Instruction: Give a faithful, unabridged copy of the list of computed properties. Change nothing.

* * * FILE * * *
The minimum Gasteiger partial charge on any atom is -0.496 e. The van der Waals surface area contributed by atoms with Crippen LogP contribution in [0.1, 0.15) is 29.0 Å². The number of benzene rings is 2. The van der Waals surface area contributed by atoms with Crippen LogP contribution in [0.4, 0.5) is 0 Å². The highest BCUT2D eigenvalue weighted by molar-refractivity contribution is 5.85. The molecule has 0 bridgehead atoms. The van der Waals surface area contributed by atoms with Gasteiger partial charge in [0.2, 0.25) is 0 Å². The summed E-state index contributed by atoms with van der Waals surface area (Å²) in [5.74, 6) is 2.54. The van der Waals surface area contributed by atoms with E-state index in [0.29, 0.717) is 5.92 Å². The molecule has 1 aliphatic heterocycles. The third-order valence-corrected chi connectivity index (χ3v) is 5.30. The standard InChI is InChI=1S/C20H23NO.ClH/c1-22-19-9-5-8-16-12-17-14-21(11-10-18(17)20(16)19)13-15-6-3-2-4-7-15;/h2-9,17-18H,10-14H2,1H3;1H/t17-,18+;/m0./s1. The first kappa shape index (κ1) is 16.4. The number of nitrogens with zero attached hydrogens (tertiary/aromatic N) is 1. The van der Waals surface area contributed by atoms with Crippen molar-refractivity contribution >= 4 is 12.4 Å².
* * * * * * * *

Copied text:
The minimum Gasteiger partial charge on any atom is -0.496 e. The van der Waals surface area contributed by atoms with Crippen LogP contribution in [0.1, 0.15) is 29.0 Å². The number of benzene rings is 2. The van der Waals surface area contributed by atoms with Crippen LogP contribution in [0.4, 0.5) is 0 Å². The highest BCUT2D eigenvalue weighted by molar-refractivity contribution is 5.85. The molecule has 0 bridgehead atoms. The van der Waals surface area contributed by atoms with Gasteiger partial charge in [0.2, 0.25) is 0 Å². The summed E-state index contributed by atoms with van der Waals surface area (Å²) in [5.74, 6) is 2.54. The van der Waals surface area contributed by atoms with E-state index in [0.29, 0.717) is 5.92 Å². The molecule has 1 aliphatic heterocycles. The third-order valence-corrected chi connectivity index (χ3v) is 5.30. The standard InChI is InChI=1S/C20H23NO.ClH/c1-22-19-9-5-8-16-12-17-14-21(11-10-18(17)20(16)19)13-15-6-3-2-4-7-15;/h2-9,17-18H,10-14H2,1H3;1H/t17-,18+;/m0./s1. The first kappa shape index (κ1) is 16.4. The number of nitrogens with zero attached hydrogens (tertiary/aromatic N) is 1. The van der Waals surface area contributed by atoms with Crippen molar-refractivity contribution >= 4 is 12.4 Å².